- Taxpayers have to prepare for nasty surprises in next week’s Budget – which could include a once-off tax levy on personal income, and a VAT hike, Old Mutual’s economist warns.
- Government’s debt burden is spiralling out of control, and it now has to spend R200 billion a year just on the interest of its loans.
- To boost the state coffers, above-inflation sin tax hikes are expected, as well as a hike in fuel taxes, Momentum says.
An extra tax on income for individuals and companies – as well as another VAT hike – is on the cards in next week’s national Budget, according to Old Mutual Investment Group’s chief economist Johann Els.
Finance minister Tito Mboweni will deliver his Budget speech on Wednesday.
Government finances are in such bad shape that Els expects extra income tax for individuals and companies, similar to the once-off “transition levy”, which taxpayers had to pay in 1995.
To finance the cost of the elections and the “transitional process to democracy”, South Africans had to pay an extra 5% of taxable income in excess of R50 000.
A VAT increase may also not be ruled out, Els added.
Absa earlier predicted that VAT will be increased to 16% in the Budget next week. VAT was hiked to 15% in February 2018.
Following years of bailing out state-owned entities and looting, government is battling a debt burden that is spiralling out of control.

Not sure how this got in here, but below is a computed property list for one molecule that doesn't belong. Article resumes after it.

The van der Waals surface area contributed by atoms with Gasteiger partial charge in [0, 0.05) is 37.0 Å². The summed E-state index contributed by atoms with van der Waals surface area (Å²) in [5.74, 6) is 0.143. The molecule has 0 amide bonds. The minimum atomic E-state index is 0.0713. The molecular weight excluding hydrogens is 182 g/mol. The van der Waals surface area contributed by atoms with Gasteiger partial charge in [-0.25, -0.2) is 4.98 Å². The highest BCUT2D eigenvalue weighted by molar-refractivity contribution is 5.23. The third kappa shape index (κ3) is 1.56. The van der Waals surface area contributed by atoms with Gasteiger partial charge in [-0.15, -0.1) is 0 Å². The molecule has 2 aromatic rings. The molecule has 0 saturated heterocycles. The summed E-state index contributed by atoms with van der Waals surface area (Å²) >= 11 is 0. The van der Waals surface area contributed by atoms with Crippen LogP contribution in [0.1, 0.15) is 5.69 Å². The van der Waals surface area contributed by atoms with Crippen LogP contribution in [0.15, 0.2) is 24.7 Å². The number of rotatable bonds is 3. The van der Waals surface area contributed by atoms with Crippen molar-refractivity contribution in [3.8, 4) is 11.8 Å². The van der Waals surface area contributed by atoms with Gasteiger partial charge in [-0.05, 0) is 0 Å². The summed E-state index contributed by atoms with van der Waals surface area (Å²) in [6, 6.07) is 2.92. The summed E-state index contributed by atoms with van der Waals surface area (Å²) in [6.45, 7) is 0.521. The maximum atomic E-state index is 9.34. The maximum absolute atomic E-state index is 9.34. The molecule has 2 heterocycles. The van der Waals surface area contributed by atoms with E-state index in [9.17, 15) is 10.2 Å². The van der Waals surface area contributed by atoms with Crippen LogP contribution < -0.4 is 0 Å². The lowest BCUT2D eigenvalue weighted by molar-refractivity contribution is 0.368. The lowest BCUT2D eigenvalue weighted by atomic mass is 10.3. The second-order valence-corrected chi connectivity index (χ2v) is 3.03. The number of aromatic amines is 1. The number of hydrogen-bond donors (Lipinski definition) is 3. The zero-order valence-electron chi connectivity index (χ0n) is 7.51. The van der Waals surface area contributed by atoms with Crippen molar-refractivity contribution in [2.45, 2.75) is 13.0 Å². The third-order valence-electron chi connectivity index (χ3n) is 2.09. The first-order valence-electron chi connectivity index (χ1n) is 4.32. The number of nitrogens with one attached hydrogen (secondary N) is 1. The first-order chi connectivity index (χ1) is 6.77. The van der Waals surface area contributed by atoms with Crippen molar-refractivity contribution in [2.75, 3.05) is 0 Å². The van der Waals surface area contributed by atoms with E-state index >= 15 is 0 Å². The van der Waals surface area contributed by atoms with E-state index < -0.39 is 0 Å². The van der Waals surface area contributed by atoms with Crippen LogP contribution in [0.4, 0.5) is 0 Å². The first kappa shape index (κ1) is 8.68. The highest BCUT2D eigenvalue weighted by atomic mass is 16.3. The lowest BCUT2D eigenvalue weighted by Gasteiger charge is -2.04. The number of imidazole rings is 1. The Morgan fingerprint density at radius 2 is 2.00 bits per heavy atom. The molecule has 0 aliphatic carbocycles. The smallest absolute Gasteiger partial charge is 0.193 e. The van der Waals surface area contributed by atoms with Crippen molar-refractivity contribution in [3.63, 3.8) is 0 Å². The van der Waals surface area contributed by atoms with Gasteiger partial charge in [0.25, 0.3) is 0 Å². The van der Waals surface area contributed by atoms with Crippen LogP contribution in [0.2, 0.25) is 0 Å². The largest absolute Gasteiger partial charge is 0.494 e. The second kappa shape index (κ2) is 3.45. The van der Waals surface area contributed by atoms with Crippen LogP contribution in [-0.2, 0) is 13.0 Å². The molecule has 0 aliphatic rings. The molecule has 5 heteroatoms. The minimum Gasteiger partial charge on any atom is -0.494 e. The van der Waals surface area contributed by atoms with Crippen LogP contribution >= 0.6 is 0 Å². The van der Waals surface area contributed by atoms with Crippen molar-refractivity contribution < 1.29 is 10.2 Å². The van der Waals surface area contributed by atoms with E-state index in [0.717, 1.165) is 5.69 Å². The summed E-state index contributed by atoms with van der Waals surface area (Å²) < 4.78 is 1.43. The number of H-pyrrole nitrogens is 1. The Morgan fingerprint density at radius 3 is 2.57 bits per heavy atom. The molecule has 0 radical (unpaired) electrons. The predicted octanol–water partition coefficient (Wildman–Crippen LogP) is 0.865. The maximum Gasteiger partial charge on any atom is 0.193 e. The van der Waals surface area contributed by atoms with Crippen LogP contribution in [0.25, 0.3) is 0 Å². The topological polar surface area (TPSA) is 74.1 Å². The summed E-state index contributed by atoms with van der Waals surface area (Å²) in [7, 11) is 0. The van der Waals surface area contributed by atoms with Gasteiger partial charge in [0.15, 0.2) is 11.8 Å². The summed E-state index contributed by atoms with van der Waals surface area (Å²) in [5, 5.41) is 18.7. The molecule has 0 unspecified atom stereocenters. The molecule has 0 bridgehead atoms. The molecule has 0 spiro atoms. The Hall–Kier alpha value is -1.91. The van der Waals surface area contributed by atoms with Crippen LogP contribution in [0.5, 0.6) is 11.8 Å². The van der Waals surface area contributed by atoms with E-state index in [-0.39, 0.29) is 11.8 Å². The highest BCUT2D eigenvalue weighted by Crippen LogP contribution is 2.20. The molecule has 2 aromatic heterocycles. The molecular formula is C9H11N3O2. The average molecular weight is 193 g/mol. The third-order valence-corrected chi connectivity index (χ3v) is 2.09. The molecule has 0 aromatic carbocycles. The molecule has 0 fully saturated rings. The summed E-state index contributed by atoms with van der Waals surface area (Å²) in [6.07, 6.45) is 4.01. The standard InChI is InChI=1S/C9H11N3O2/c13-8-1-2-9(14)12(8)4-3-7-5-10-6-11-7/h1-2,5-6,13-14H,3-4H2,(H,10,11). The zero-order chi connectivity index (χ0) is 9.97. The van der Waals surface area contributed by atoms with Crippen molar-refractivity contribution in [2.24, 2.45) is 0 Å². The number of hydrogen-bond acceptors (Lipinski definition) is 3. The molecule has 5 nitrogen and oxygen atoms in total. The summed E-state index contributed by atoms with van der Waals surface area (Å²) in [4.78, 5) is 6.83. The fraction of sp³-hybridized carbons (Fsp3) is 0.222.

“We pay more than R200 billion a year on interest payments alone – which is more than the annual budgets of health, education and police services,” says Els.
Over the past few years, South African taxpayers have been hit by higher taxes to help fund the debt burden. But government’s tax income has continued to languish as corporate profits shrivel amid five consecutive years of less than 1% average GDP growth.
Momentum Investments economist Sanisha Packirisamy expects above-inflation increases for duties on alcohol and tobacco products, and a hike in the fuel levy.
“Given the delay in the transition to a Road Accident Benefit Scheme, an additional hike in the [Road Accident Fund levy] is likely,” she says. Government wants to replace the bankrupt Road Accident Fund with the new scheme, which will directly pay out claims to victims and medical service providers.
But Packirisamy is less convinced that VAT will be hiked.
Even though South Africa’s VAT rate is comparatively low on a global scale, an increase now would come at a time when growth in household spending has fallen below 1%, compared to 2.8% when the VAT rate was increased in April 2018.
Packirisamy also sees a “medium” likelihood that personal income tax will be increased.
“An increase in personal income tax, SA’s largest source of revenue, would be difficult to implement in light of persistent consumer headwinds, including higher electricity tariffs, higher fuel prices, slower growth in nominal wages and rising unemployment.”
And there is little chance of a hike in company taxes, in her view.
“SA’s relatively high corporate income tax rate (28% in SA compared to a global average of 24.2%) and government’s desire to draw foreign direct investment towards the country suggest little scope to raise corporate income rates further.”